Monday, February 6, 2012

A Grandfather's Legacy

My grandfather, the one I knew and grew up with, was William Edward Goodall. He was born April 17th 1914 and died February 7th, 1982. He was my Pa. 

I remember exactly the night he died...lottery night. I was getting ready for bed when the phone was after 11:00pm. Good news never comes at that hour. As soon as I heard mom's footsteps rushing up the stairs, I felt it was my grandma, Nanny. No, it was Pa. The car ride over I knew he was gone.

I remember the hospital waiting room and leaving my Nanny's side so my uncle could sit with his mom. I still see myself walking, then running down the hallway to my daddy. I was eight months shy of my 19th birthday and my Pa had just died.

I wasn't sure if I could handle seeing him in his coffin. I did. I wasn't sure I could handle seeing the coffin close, but I had to, for me. I had to witness this final goodbye. I remember sitting and slightly hiccuping from tears when a hand touched my shoulder. It was my Great-Aunt Jeanie's hand, Nanny's sister. We always were a close family. We're more spread out now, but we're there, just a phone call away.

My Pa never could teach me cribbage. Nope, I never got passed 15-2-and a pair don't score. Think it's the only card game he just couldn't get to sink into my head.

We spent a lot of time getting into trouble together. Every time we went to a restaurant mom, dad, and nanny would try and get us to sit apart, at least have someone between us. Nope, never worked. We always ended up either side by side or across from each other. I swear it wasn't me, it was all Pa's fault.

I still haven't figured out Pa's trick of sleeping, snoring, and yet change the TV channel and he would say "I was watching that." How? You were sleeping and snoring? But, Pa would repeat what had just happened on the TV.

Pancakes and Bran muffins. Both foods needed to learn how to swim given the amount of syrup and butter he would use.

Oh and surprises. I believe he filled the house with 45 red roses for his and Nanny's 45th anniversary. Then there was the time he got dad to help sneak a TV up to the bedroom for Nanny.

Oh, and I've been told I semi-ruined a surprise birthday party mom and everyone planned for him. But, Pa, he had the last laugh. He never let on. He watched them all try and plan around him. Sneak around. Get him positioned for the cake reveal and then smiled his smartie-pants smile and said "I knew all along, Meatball told me."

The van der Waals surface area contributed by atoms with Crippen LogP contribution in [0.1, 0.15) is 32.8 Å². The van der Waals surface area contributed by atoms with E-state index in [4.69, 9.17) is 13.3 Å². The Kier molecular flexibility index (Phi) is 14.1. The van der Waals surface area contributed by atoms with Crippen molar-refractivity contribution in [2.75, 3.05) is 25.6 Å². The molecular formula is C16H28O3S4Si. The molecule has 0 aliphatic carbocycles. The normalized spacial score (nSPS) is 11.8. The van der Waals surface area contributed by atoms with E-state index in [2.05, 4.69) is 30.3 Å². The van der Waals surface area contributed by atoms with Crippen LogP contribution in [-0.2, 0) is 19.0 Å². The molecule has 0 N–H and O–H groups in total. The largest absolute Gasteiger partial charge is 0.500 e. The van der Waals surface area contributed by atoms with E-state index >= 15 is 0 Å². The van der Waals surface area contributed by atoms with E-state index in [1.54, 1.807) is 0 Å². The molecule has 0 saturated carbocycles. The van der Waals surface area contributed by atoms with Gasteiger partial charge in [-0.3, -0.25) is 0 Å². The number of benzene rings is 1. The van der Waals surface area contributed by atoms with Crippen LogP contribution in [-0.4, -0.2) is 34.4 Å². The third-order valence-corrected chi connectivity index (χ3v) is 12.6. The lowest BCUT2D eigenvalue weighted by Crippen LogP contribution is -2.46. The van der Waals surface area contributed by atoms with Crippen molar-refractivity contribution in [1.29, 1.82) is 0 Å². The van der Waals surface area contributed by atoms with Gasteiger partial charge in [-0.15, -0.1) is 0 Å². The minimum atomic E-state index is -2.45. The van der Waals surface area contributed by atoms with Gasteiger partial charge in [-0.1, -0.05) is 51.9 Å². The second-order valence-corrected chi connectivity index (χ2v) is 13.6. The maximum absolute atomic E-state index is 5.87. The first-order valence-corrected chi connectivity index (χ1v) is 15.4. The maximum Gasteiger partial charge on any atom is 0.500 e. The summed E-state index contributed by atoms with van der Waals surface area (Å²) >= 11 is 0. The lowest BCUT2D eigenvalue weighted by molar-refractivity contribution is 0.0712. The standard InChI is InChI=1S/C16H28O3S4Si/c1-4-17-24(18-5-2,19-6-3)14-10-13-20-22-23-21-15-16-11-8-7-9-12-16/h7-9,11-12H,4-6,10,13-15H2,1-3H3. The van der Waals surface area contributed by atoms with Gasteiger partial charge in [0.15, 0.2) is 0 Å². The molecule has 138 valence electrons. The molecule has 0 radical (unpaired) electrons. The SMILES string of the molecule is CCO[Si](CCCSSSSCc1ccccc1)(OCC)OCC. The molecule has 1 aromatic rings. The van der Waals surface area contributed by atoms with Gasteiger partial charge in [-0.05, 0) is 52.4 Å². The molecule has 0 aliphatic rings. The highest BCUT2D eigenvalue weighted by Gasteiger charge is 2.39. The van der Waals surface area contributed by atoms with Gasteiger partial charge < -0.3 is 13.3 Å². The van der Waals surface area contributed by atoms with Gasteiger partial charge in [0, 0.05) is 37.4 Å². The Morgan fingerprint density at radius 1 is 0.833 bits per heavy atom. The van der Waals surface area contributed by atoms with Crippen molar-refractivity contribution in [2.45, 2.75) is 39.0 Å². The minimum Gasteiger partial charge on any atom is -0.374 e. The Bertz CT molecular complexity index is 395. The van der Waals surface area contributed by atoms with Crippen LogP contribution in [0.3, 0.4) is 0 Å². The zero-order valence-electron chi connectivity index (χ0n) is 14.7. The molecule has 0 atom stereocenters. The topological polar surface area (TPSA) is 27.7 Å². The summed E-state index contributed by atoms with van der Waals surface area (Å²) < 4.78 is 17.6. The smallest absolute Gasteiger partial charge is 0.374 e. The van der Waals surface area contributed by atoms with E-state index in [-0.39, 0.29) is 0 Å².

Yes, I was meatball to his dirty bird. Or, dirty bird to his meatball. Somehow we ended up with dirty ole meatball. Don't ask, I'm not sharing. Mom got dad to stop calling me these, but she couldn't get Pa to stop.

Oh and another surprise. Christmas and the pocket watch. Mom and dad's gifts to Nanny and Pa were a pocket watch and a watch necklace. I knew. Knew for months. One of the very first sentences from Pa, after come you didn't tell me. Nope, that surprise I kept.

Oh there's many memories and even more stories, but space is limited. Like when Pa rode my bike because we said he couldn't...he would break something. Or when Pa took up bowling. Or when the first time I saw Pa without his teeth I nearly wet the bed laughing...silly Pa kept poking his head back in without his dang teeth in. And I kept laughing. Or how he would hold on to one puzzle piece so he could put in the last one. Or how peeling potatoes was his job. His two heart attacks before mom and dad were married, when he told them to continue. His pipe.

He's been gone 30 years, but still I feel him around me. Yes, I have been visited by my Pa. I was working in an office as a receptionist. No one was around me, no one had passed by, no one was out in the hall, and no one smoked a pipe. I was typing when I smelled my Pa's pipe, felt his hand on my right shoulder...I feel it there now, too. I knew he was behind me.

I have smelled his pipe a few times over the years. I know he's near.

Even though others had told me this, it was his words I truly heard. It was the day I quit Grade 13. In Ontario, at the time, we finished high school at Grade 12 and then either went to college or onward to Grade 13 and then University. The second week of Grade 13 and I knew this wasn't my path. I went in to quit and then down to my Nanny and Pa's. I never knew there was an easier way to get there, so I took the longer bus route. Never knew my Pa drove out looking for me when I didn't show up when I was supposed to...let's see, only twenty minutes late.

I was upset for letting them parents, my grandparents. No one was let down. No one was disappointed in me, but at that age we don't always hear.

Pa looked at me and said "It's your life. You live it for you and what's best for you. Never mind what anyone else wants." Probably the only real time Pa gave advice to me, but all these years later it still sits in my heart.

Love you, Pa...dirty ole meatball.